Army anger as officers are linked to murders
By Thomas Harding, Ireland Correspondent
(Filed: 01/04/2004)
Daily Telegraph

Army chiefs are angry that criminal prosecutions are being
considered against two senior intelligence officers involved in combating terrorism following a report to be published today.

The officers' lawyers have also protested to the Attorney General because they believe the report's conclusions would prejudice any trial.

An investigation by Peter Cory, a retired Canadian judge, into four controversial murders in Northern Ireland will recommend public inquiries into each case.

The report, handed to families of the victims yesterday, is expected to name and criticise four senior officers connected with the Army's secretive Force Research Unit (FRU), which was formed to infiltrate and run agents inside terror groups.

The FRU has run into a mountain of controversy over allegations that Army officers conspired with loyalist terrorists from the Ulster Defence Association in the killing in 1989 of Pat Finucane, a Belfast lawyer who was allegedly connected to the IRA. One officer is named as Soldier J and another FRU officer is named as Soldier G, "an officer on sick leave" and criticised in the report.

The two other officers are referred to as Soldier AAA, a former
general officer commanding in Northern Ireland and knight of the realm, and Soldier AA.

Sources have told The Telegraph that the Army is furious with the report and has considered injunctions. A complaint has already been made to the Attorney General protesting against what it claims is its prejudicial nature.

The furore forced the Government to ask Judge Cory to write a foreword to the report in which he apparently states that his
findings are provisional and cannot be taken as formal determination.

The legal problems caused by the account have meant that it was delayed by four months as lawyers pored over it. Large extracts and a number of names have been blanked out.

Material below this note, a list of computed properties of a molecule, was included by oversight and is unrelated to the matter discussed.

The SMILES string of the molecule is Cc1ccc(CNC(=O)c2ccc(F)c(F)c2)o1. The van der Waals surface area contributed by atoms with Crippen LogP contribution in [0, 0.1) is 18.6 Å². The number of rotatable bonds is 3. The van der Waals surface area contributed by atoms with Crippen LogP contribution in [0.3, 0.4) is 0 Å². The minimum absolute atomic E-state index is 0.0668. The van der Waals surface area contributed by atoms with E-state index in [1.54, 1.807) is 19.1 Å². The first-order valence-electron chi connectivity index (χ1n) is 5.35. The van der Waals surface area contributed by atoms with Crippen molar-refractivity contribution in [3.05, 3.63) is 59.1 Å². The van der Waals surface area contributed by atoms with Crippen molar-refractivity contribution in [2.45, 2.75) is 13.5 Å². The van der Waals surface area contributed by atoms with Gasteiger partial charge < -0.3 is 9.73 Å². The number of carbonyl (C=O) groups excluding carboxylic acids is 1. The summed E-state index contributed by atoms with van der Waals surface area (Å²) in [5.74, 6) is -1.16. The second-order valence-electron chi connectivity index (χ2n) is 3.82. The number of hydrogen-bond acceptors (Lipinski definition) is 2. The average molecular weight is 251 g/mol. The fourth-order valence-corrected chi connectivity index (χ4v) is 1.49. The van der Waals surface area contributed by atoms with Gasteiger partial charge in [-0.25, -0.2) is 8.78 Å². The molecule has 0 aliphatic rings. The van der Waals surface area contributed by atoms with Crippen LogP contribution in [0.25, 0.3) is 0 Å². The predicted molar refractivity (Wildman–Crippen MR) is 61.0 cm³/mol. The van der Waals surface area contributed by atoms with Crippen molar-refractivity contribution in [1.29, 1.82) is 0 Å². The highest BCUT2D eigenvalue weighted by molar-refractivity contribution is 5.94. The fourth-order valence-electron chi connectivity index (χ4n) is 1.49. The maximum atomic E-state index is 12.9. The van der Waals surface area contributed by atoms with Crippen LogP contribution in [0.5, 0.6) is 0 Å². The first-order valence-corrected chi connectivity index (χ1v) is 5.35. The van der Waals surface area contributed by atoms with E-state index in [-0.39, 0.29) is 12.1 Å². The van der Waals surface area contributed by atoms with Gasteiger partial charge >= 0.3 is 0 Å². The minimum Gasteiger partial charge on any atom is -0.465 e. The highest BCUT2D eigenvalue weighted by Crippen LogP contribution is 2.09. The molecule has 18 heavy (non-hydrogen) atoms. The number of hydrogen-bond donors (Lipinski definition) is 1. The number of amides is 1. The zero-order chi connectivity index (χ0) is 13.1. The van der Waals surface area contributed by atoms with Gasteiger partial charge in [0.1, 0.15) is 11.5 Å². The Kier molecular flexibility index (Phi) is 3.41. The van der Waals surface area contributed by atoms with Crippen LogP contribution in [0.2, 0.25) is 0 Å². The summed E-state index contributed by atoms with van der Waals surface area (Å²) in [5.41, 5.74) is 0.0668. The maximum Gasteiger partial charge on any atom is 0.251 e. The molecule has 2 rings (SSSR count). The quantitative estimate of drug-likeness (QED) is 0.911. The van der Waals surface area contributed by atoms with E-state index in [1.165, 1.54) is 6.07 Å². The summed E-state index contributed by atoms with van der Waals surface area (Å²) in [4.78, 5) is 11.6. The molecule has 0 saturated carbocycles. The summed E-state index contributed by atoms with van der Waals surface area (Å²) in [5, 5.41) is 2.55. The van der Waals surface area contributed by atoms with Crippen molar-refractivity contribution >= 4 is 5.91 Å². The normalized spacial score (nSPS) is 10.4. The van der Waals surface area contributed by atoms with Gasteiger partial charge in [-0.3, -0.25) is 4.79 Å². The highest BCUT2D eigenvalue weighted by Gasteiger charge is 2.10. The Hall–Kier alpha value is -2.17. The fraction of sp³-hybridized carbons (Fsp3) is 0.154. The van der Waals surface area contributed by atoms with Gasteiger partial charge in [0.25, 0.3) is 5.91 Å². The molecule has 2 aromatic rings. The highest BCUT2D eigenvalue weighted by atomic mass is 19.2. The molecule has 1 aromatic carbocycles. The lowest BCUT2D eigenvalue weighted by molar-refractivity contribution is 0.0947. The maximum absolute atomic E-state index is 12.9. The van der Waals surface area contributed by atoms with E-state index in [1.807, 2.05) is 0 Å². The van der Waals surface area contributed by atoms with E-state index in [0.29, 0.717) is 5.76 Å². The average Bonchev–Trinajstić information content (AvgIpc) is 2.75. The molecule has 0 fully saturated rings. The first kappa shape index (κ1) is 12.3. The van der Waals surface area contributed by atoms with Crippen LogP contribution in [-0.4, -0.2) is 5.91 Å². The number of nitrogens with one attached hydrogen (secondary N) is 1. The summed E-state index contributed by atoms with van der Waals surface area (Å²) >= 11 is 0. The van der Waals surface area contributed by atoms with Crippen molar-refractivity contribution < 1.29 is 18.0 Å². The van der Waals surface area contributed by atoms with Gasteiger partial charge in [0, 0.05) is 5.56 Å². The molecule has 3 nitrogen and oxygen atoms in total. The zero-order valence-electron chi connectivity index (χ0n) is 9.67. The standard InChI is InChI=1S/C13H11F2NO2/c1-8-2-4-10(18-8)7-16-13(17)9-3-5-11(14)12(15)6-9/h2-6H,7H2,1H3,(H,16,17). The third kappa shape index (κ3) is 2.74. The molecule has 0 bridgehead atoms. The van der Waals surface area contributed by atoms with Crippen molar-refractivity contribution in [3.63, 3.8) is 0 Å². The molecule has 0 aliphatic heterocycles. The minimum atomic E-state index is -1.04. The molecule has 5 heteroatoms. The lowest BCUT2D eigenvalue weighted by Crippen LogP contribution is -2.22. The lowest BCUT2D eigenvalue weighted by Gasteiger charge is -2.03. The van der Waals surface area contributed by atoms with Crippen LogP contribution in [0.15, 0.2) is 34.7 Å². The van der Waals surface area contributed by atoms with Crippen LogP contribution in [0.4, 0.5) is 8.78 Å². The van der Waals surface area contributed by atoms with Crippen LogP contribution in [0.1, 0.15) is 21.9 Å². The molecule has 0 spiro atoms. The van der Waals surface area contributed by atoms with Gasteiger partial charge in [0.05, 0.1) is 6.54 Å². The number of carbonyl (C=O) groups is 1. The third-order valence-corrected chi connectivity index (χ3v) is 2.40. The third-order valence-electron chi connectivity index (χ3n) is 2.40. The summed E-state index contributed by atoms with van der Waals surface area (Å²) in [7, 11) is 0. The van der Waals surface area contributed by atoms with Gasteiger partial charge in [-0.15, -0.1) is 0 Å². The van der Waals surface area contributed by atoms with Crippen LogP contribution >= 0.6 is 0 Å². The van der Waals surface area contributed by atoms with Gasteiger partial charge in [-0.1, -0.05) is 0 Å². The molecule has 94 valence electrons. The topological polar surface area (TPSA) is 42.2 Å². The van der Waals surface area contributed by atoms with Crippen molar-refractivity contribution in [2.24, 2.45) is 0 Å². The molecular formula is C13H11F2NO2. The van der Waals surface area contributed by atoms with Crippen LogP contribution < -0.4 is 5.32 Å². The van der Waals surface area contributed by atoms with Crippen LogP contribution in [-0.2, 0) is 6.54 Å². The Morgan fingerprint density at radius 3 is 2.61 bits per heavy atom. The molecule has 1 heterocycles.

There is also a fear that the costs for the public inquiries could, like the Bloody Sunday inquiry, spiral out of control. A former FRU operator who served under the officers said that it was simply not true that they had been involved in murders.

The officer told The Telegraph that while there was the odd "rogue", the system would weed them out.

"I am not saying we were squeaky clean but in the experience I had in Northern Ireland I have a clear conscience and can sleep at night.

"A lot of the work we did and continue to do is the right way to do it when faced with the terrorist situation we are and were in."

He believes that investigators have "assumed there is a scenario" then looked for the collusion "which fundamentally is not there".

He said the only man who would be able to shed light on whether there was collusion in the Finucane case was a UDA agent called Brian Nelson who died last year.

Soldier J was described as a man who "played the game with a straight bat".

"He never ordered the murder of anyone," the officer said. He
added: "It is very unfair. The soldiers cannot defend themselves."

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